When bad things happen, start swimming

Last week I had  a day when nothing went right, and everything took way longer than it should.  I tried three times to complete an online insurance form, only to have the website shut down each time. Then I spent half an hour on the phone with the company trying to get an answer, but was cast repeatedly into an automated phone attendant loop, like an escapee from Groundhog Day. Next I spent an hour, not the 20 minutes I’d allocated, getting a flu shot at a local pharmacy. And on and on the day went in a series of frustrations large and small to which I responded with neither grace nor equanimity.

It didn’t help – because I’m not a very nice person – that my husband was having a very happy, productive day where everything he touched fell into place and all obstacles were lifted from his path. Instead of rejoicing in his good fortune, I just got crabbier. At 4:30 I realized that I had not worked for even 10 minutes on what I had gotten out of bed early that morning planning to do.

So I stopped trying. I put away all thoughts of book writing and turned to a photo project that I’ve been working on for a few months. I started looking through the pictures I had and when I came to the one below, it reminded me of the river drama that had unfolded the day I took it.

I’d been sitting at my desk staring out the window (not all my unproductive days are the result of external misfortune, some just spring from laziness). I saw a hawk land on the dock at the end of our backyard, and I jumped up and took this photo.red tailed hawk

Right after I got the picture,  all hell broke loose.

With a lightning quick move the hawk launched into the air, then did an amazing high-speed, almost vertical drop, down to the river. He rose carrying a prize in his claws – a little bird that wriggled and writhed in what seemed like a doomed escape attempt. But as I watched, both fascinated and horrified, the bird twisted out of the hawk’s grasp and fell back into the water. I ran to the river’s edge. Just as I reached the bank I sensed something behind me. I turned to look in time to see an eagle swoop over my head, headed for the small bird. Something – maybe my sudden movement into the line of the eagle’s downward trajectory – threw him off his game. He veered away,  leaving his would-be prey to swim another day.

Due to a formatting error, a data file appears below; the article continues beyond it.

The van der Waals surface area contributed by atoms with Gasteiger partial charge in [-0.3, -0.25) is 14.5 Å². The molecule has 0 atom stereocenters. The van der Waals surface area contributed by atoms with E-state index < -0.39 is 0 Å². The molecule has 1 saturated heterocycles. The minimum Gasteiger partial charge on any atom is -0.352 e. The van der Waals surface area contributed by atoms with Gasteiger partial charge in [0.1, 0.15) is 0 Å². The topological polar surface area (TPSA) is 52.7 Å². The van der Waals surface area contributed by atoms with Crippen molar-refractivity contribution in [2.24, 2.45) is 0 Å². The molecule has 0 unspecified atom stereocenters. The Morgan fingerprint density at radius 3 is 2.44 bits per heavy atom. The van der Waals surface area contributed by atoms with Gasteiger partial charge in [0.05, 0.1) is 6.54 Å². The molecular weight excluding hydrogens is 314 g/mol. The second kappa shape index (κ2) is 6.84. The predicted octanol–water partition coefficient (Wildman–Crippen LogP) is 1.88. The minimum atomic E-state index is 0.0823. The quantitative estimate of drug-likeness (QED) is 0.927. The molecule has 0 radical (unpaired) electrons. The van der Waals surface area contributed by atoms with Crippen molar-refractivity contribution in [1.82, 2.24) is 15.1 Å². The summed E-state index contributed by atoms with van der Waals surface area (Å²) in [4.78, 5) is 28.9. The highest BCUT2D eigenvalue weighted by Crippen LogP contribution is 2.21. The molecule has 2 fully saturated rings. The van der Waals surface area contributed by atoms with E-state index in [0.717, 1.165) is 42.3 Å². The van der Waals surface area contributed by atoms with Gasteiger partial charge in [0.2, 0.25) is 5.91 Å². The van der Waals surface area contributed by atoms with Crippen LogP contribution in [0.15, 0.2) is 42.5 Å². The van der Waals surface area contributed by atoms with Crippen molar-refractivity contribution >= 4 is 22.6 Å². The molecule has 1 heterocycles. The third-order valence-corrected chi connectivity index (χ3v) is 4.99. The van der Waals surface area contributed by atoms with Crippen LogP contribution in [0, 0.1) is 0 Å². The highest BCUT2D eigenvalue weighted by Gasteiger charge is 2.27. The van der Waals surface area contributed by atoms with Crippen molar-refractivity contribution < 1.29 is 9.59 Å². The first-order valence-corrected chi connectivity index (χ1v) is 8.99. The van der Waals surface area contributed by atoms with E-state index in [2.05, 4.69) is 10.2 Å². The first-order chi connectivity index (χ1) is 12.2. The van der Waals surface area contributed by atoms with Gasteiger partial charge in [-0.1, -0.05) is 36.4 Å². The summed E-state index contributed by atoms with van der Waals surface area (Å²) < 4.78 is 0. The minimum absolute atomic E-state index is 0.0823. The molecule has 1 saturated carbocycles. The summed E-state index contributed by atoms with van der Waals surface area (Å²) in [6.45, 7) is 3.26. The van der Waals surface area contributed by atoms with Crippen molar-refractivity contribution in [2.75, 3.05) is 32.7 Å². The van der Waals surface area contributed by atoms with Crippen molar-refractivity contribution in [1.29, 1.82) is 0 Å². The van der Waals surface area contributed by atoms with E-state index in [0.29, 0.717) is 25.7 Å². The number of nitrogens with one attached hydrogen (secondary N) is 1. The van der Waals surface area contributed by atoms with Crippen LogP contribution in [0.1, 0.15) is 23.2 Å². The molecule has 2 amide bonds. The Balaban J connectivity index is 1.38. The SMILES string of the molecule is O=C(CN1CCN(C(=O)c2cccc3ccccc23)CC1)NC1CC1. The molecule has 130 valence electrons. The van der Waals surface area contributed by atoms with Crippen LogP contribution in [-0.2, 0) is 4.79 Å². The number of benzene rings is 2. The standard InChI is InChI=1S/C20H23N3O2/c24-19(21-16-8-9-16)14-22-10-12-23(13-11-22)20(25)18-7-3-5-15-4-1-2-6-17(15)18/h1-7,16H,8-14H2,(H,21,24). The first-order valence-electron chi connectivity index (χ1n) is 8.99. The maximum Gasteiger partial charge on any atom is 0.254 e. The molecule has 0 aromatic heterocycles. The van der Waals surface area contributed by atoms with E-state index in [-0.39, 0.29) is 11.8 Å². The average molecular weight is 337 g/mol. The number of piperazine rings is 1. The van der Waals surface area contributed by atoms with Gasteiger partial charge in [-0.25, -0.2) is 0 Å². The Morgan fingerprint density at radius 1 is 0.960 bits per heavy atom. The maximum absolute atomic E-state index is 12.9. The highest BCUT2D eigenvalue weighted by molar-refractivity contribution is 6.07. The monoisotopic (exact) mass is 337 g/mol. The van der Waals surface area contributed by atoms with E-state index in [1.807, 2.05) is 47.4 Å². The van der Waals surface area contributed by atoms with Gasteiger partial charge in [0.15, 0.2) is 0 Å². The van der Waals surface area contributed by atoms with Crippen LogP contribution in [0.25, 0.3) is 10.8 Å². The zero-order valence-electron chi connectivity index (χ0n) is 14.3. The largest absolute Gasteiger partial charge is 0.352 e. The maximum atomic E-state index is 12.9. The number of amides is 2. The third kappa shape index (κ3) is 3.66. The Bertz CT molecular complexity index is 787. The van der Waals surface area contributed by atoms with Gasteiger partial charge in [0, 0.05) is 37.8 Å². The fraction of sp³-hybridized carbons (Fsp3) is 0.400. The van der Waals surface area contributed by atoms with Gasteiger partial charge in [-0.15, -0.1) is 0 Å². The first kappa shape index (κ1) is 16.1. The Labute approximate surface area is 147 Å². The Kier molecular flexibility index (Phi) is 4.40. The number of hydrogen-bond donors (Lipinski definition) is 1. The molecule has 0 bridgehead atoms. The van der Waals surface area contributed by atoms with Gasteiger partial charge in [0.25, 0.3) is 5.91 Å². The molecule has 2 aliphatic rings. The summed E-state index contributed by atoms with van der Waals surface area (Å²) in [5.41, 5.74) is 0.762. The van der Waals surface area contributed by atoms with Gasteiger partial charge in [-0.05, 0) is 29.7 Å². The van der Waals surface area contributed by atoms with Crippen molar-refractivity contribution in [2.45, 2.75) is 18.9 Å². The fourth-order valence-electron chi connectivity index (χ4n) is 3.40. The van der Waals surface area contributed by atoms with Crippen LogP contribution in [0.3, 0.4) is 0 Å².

And swim she did, with an odd, herky-jerky style, in loopy circles, round and round for several minutes. Her day had definitely not gone as planned. I stayed on the bank watching her and taking pictures. Several times she attempted to climb up on some rocks, only to slip back into the water and flap about before making another wobbly approach to stable ground. On the fourth attempt she made it.smallwaterbird_opt

I moved in to get another photo, but finally realized that my large human presence was probably even more alarming to her than the two predator birds that tried to make dinner of her had been. I left her in peace.                                                .

As I looked at the photos again yesterday, I thought about that bird, going about her daily bird rounds, when out of nowhere a hawk snatched her away from her happy bird life. She didn’t give up, even though the hawk was many times larger and stronger than her. She twisted and turned and gave it her best shot. Wonder of wonders, it worked.

But she didn’t even have time to recover, let alone celebrate, before an even bigger predator zeroed in on her. Now that’s having a bad day. When the danger unexpectedly passed, she started swimming again. Not in any particular direction at first, but she was moving. And really if you’re going to stay afloat in life, what else can you do?

Things large and small swoop down on us daily. Sometimes they come so fast they knock us right off course, sometimes they just bump us around a little. The solution for peace of mind is to remember that when things go wrong – things usually of far less consequence to me than the predator-prey drama I witnessed – just keep swimming. Sooner or later I’ll get back on course.




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